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dc.creatorBusch, Robert
dc.creatorQiu, Weiliang
dc.creatorLasky-Su, Jessica
dc.creatorMorrow, Jarrett D.
dc.creatorCriner, Gerard
dc.creatorDeMeo, Dawn L.
dc.identifier.citationBusch, R., Qiu, W., Lasky-Su, J. et al. Differential DNA methylation marks and gene comethylation of COPD in African-Americans with COPD exacerbations. Respir Res 17, 143 (2016).
dc.description.abstractBackground: Chronic obstructive pulmonary disease (COPD) is the third-leading cause of death worldwide. Identifying COPD-associated DNA methylation marks in African-Americans may contribute to our understanding of racial disparities in COPD susceptibility. We determined differentially methylated genes and co-methylation network modules associated with COPD in African-Americans recruited during exacerbations of COPD and smoking controls from the Pennsylvania Study of Chronic Obstructive Pulmonary Exacerbations (PA-SCOPE) cohort. Methods: We assessed DNA methylation from whole blood samples in 362 African-American smokers in the PA-SCOPE cohort using the Illumina Infinium HumanMethylation27 BeadChip Array. Final analysis included 19302 CpG probes annotated to the nearest gene transcript after quality control. We tested methylation associations with COPD case-control status using mixed linear models. Weighted gene comethylation networks were constructed using weighted gene coexpression network analysis (WGCNA) and network modules were analyzed for association with COPD. Results: There were five differentially methylated CpG probes significantly associated with COPD among African-Americans at an FDR less than 5 %, and seven additional probes that approached significance at an FDR less than 10 %. The top ranked gene association was MAML1, which has been shown to affect NOTCH-dependent angiogenesis in murine lung. Network modeling yielded the “yellow” and “blue” comethylation modules which were significantly associated with COPD (p-value 4 × 10-10 and 4 × 10-9, respectively). The yellow module was enriched for gene sets related to inflammatory pathways known to be relevant to COPD. The blue module contained the top ranked genes in the concurrent differential methylation analysis (FXYD1/LGI4, gene significance p-value 1.2 × 10-26; MAML1, p-value 2.0 × 10-26; CD72, p-value 2.1 × 10-25; and LPO, p-value 7.2 × 10-25), and was significantly associated with lung development processes in Gene Ontology gene-set enrichment analysis. Conclusion: We identified 12 differentially methylated CpG sites associated with COPD that mapped to biologically plausible genes. Network module comethylation patterns have identified candidate genes that may be contributing to racial differences in COPD susceptibility and severity. COPD-associated comethylation modules contained genes previously associated with lung disease and inflammation and recapitulated known COPD-associated genes. The genes implicated by differential methylation and WGCNA analysis may provide mechanistic targets contributing to COPD susceptibility, exacerbations, and outcomes among African-Americans.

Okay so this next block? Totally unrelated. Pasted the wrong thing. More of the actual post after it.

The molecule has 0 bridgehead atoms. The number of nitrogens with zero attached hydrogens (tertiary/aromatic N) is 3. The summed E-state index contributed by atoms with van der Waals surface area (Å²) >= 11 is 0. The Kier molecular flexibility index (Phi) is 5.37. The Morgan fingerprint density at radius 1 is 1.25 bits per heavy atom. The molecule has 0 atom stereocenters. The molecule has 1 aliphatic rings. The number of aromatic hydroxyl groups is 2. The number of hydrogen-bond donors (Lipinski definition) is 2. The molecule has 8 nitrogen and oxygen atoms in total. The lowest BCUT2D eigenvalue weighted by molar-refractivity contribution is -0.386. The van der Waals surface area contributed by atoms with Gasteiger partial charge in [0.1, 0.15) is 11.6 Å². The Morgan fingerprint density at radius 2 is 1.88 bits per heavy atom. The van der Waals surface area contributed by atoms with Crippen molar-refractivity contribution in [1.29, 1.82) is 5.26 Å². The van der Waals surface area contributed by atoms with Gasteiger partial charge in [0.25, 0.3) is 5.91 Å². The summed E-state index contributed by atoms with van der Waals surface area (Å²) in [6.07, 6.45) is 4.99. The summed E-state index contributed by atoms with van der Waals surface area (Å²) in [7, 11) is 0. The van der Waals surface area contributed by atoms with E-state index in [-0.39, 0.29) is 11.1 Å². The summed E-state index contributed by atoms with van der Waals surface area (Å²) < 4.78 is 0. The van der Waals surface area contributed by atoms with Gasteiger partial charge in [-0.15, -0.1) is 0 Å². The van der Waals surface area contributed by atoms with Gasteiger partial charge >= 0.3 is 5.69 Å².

dc.format.extent15 pages
dc.relation.ispartofFaculty/ Researcher Works
dc.relation.haspartRespiratory Research, Vol. 17
dc.rightsAttribution CC BY
dc.subjectChronic obstructive pulmonary disease
dc.subjectDNA methylation
dc.subjectWeighted gene coexpression network analysis
dc.titleDifferential DNA methylation marks and gene comethylation of COPD in African-Americans with COPD exacerbations
dc.type.genreJournal article
dc.contributor.groupTemple Lung Center (Temple University)
dc.description.departmentThoracic Medicine and Surgery
dc.ada.noteFor Americans with Disabilities Act (ADA) accommodation, including help with reading this content, please contact
dc.description.schoolcollegeLewis Katz School of Medicine
dc.temple.creatorCriner, Gerard J.

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